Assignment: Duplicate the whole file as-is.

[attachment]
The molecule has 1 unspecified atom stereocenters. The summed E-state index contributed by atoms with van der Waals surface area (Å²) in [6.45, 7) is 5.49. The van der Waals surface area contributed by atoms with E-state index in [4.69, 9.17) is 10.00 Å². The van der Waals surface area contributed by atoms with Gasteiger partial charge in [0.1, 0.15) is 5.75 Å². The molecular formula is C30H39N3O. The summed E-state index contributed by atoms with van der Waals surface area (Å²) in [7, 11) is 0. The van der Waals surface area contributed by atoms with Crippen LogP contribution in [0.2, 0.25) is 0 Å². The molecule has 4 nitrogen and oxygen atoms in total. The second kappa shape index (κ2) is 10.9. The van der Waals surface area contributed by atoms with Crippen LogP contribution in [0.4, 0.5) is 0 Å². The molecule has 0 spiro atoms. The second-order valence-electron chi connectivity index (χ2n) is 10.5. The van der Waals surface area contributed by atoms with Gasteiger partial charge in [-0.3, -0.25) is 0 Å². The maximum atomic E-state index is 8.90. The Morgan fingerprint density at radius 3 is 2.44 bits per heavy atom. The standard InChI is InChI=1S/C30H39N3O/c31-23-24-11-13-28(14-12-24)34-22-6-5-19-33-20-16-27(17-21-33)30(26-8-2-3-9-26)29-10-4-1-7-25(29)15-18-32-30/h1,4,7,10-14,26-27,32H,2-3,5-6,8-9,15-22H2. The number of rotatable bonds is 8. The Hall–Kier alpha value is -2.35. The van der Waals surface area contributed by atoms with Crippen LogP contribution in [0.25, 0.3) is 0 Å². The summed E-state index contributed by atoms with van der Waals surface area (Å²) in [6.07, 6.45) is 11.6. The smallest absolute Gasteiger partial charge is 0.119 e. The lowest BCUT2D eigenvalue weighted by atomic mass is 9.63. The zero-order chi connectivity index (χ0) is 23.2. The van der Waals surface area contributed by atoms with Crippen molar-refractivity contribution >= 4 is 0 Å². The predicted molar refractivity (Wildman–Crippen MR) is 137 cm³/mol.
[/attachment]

The molecule has 1 unspecified atom stereocenters. The summed E-state index contributed by atoms with van der Waals surface area (Å²) in [6.45, 7) is 5.49. The van der Waals surface area contributed by atoms with E-state index in [4.69, 9.17) is 10.00 Å². The van der Waals surface area contributed by atoms with Gasteiger partial charge in [0.1, 0.15) is 5.75 Å². The molecular formula is C30H39N3O. The summed E-state index contributed by atoms with van der Waals surface area (Å²) in [7, 11) is 0. The van der Waals surface area contributed by atoms with Crippen LogP contribution in [0.2, 0.25) is 0 Å². The molecule has 4 nitrogen and oxygen atoms in total. The second kappa shape index (κ2) is 10.9. The van der Waals surface area contributed by atoms with Crippen LogP contribution in [0.4, 0.5) is 0 Å². The molecule has 0 spiro atoms. The second-order valence-electron chi connectivity index (χ2n) is 10.5. The van der Waals surface area contributed by atoms with Gasteiger partial charge in [-0.3, -0.25) is 0 Å². The maximum atomic E-state index is 8.90. The Morgan fingerprint density at radius 3 is 2.44 bits per heavy atom. The standard InChI is InChI=1S/C30H39N3O/c31-23-24-11-13-28(14-12-24)34-22-6-5-19-33-20-16-27(17-21-33)30(26-8-2-3-9-26)29-10-4-1-7-25(29)15-18-32-30/h1,4,7,10-14,26-27,32H,2-3,5-6,8-9,15-22H2. The number of rotatable bonds is 8. The Hall–Kier alpha value is -2.35. The van der Waals surface area contributed by atoms with Crippen LogP contribution in [0.25, 0.3) is 0 Å². The summed E-state index contributed by atoms with van der Waals surface area (Å²) in [6.07, 6.45) is 11.6. The smallest absolute Gasteiger partial charge is 0.119 e. The lowest BCUT2D eigenvalue weighted by atomic mass is 9.63. The zero-order chi connectivity index (χ0) is 23.2. The van der Waals surface area contributed by atoms with Crippen molar-refractivity contribution >= 4 is 0 Å². The predicted molar refractivity (Wildman–Crippen MR) is 137 cm³/mol.